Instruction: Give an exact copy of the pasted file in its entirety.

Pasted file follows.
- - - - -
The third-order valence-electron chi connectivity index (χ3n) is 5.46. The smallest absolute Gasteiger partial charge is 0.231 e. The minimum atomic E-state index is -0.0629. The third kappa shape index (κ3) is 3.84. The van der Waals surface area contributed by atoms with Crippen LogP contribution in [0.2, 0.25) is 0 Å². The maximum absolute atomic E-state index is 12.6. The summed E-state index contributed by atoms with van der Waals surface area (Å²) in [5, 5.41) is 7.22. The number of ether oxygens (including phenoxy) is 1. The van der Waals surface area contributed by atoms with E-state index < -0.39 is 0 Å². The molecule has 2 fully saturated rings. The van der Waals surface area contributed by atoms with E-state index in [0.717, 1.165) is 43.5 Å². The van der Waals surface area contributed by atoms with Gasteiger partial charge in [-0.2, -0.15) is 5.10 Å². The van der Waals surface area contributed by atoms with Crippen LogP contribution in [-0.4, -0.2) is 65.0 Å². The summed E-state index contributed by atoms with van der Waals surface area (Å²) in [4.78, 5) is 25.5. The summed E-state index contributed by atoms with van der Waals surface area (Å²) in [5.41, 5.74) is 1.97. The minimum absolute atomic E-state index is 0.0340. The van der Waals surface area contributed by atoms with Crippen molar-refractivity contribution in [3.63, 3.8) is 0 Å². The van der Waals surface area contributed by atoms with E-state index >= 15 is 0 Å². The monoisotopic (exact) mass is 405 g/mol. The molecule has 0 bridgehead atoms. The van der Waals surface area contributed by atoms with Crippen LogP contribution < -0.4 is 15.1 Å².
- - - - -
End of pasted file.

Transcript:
The third-order valence-electron chi connectivity index (χ3n) is 5.46. The smallest absolute Gasteiger partial charge is 0.231 e. The minimum atomic E-state index is -0.0629. The third kappa shape index (κ3) is 3.84. The van der Waals surface area contributed by atoms with Crippen LogP contribution in [0.2, 0.25) is 0 Å². The maximum absolute atomic E-state index is 12.6. The summed E-state index contributed by atoms with van der Waals surface area (Å²) in [5, 5.41) is 7.22. The number of ether oxygens (including phenoxy) is 1. The van der Waals surface area contributed by atoms with E-state index < -0.39 is 0 Å². The molecule has 2 fully saturated rings. The van der Waals surface area contributed by atoms with E-state index in [0.717, 1.165) is 43.5 Å². The van der Waals surface area contributed by atoms with Gasteiger partial charge in [-0.2, -0.15) is 5.10 Å². The van der Waals surface area contributed by atoms with Crippen LogP contribution in [-0.4, -0.2) is 65.0 Å². The summed E-state index contributed by atoms with van der Waals surface area (Å²) in [4.78, 5) is 25.5. The summed E-state index contributed by atoms with van der Waals surface area (Å²) in [5.41, 5.74) is 1.97. The minimum absolute atomic E-state index is 0.0340. The van der Waals surface area contributed by atoms with Crippen molar-refractivity contribution in [3.63, 3.8) is 0 Å². The van der Waals surface area contributed by atoms with E-state index >= 15 is 0 Å². The monoisotopic (exact) mass is 405 g/mol. The molecule has 0 bridgehead atoms. The van der Waals surface area contributed by atoms with Crippen LogP contribution < -0.4 is 15.1 Å².